10 Things in Politics: Matt Gaetz classmates dish on his past
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Here’s what we’re talking about today:
- Insider spoke to 21 of Rep. Matt Gaetz’s former high-school classmates. Some aren’t surprised by the scandal.
- The US is reportedly set to kick out Russian diplomats over election interference and the SolarWinds hack
- How Biden escapes the White House bubble
1. GAETZ-GATE GOES ON: Some of Rep. Matt Gaetz’s high school classmates said they could see a scandal coming. One recalls a 2009 dinner with Gaetz where he pulled out his phone to show off a “definitely sexual” photo. Others say the now Florida congressman was quick to drop his dad’s name when he was teenager, sometimes as a thinly veiled threat. In total, Insider spoke to 21 of Gaetz’s classmates.
Here’s some of what they told my colleagues:
- A photo of “a private moment” at a wedding rehearsal dinner: Erin Scot said Gaetz appeared to be bragging about his relationship with a woman while showing a photo. Scot described the picture as of a woman “like she was on a bed and maybe as she’s looking at the camera like on all fours.”
- A debate teammate recalled Gaetz threatening a teammate with his dad’s political sway: “He was, like, ‘You don’t speak like that to me, or I’m going to call my dad and have him call some people at Dartmouth so your admission gets withdrawn,” the teammate told Insider.
Niceville’s class of 2000 alumni page is a hotbed of Gaetz chatter: Moderators of the page have tried to rein it in, though.
Read more in our exclusive report.
More headaches for Gaetz: Joel Greenberg, the congressman’s former confidant, made 150 Venmo payments to dozens of young women, including to someone who was 17 at the time, The Daily Beast reports. Gaetz has denied any wrongdoing, including every paying for sex or having sex with a minor.
Gaetz has a unique response planned: He is making a six-figure ad buy for a spot that attacks CNN. The ad will air in his district and nationally on some cable channels, Politico reports.
2. Biden says the decision to end the war in Afghanistan was “absolutely clear”: He announced the withdrawal of all US troops by September 11. He was in the same room where President George W. Bush announced the first strikes of what became America’s longest war.
- Key quote: “I’m now the fourth United States President to preside over American troop presence in Afghanistan: two Republicans, two Democrats. I will not pass this responsibility on to a fifth.”
Veterans of the war are torn about the decision: “There’s no easy answer, no victory dance, no ‘we were right and they were wrong,” Jason Dempsey, 49, who deployed twice to Afghanistan, told The New York Times.
3. Inside how Biden escapes the White House bubble: He has described living in 1600 Penn. as “a little like a gilded cage.” But even when Biden leaves D.C. for Delaware, the bubble follows. President Obama once described the experience by pointing out that the Secret Service tracked his every activity, including bathroom trips.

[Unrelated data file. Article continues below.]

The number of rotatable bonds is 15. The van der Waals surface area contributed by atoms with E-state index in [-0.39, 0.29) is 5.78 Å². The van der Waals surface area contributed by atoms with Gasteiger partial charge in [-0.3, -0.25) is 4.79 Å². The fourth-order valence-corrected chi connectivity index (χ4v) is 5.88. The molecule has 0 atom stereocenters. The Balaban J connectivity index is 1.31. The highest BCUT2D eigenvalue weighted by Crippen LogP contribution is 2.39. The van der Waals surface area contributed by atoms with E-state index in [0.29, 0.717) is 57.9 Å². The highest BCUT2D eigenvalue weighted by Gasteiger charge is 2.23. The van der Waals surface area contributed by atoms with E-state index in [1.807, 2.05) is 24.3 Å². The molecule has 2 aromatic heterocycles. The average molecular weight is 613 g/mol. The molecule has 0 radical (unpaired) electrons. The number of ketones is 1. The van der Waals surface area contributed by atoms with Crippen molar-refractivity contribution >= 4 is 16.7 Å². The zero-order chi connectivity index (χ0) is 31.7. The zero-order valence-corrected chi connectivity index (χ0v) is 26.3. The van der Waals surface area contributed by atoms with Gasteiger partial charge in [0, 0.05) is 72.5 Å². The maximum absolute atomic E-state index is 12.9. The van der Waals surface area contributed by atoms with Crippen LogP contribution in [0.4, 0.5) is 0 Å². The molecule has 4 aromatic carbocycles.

4. The CDC isn’t sure yet when the Johnson & Johnson pause will end: An expert panel recommended not lifting the pause yet, citing a need for more data. It’s unclear if the vaccine specifically caused six women to develop clots. We did learn more about the cases in question.
- Just 3 governors haven’t gotten their vaccine: Here’s why they’re waiting.
Airlines rejected CDC guidance to block middle seats: Major carriers like Delta, United, and Southwest deferred comment on the recommendation to a trade group that confirmed they are not advising airlines to reopen the middle seat debate. Delta is the only major carrier still blocking middle seats, but that is scheduled to stop on May 1.
5. The US is reportedly set to kick out Russian diplomats over election interference and the SolarWinds hack: The sanctions, which could be announced as soon as today, would apply to roughly a dozen individuals and 20 other entities, Bloomberg News reports. The US could expel as many as 10 Russian diplomats.
6. Former cop charged with manslaughter in Daunte Wright’s death: Former Brooklyn Center officer Kimberly Potter was charged with second-degree manslaughter.
- A more peaceful night in Brooklyn Center: Protesters gathered outside the Minneapolis suburb’s police station for the fourth night, but there were some major changes in how things unfolded, the Star Tribune reports. Law enforcement made fewer arrests and did not deploy tear gas. For the second straight night, there were no reports of looting. More on what happened.
7. The top things for your calendar, all times Eastern:
- 10:15 a.m.: Derek Chauvin’s trial resumes
- 10:45 a.m.: Speaker Pelosi’s weekly news conference
- 11:30 a.m.: House Minority Leader Kevin McCarthy’s weekly news conference
- 12:30 p.m.: Jen Psaki holds the White House’s daily news briefing
- 1:00 p.m.: The Capitol Police watchdog testifies about the January 6 insurrection
- 2:00 p.m.: Biden and Vice President Harris meet with the Congressional Asian Pacific American Caucus Executive Committee
8. Senate votes overwhelmingly to move forward on hate crime legislation: “Led by Democrats Sen. Mazie Hirono of Hawaii and Rep. Grace Meng of New York, the COVID-19 Hate Crimes Act will require federal officers to ‘facilitate the expedited review’ of hate crimes.” A 92-6 vote brings the legislation closer to passing, but there could still be some difficulties. Here are the six Republicans that voted against it.
- Meanwhile in the House: The House Judiciary Committee approved a bill establishing a commission on reparations, and the proposal will now receive a full House vote for the first time since it was introduced 32 years ago. The House Oversight and Reform Committee voted to move forward on making DC the 51st state — that legislation is expected to pass the House next week.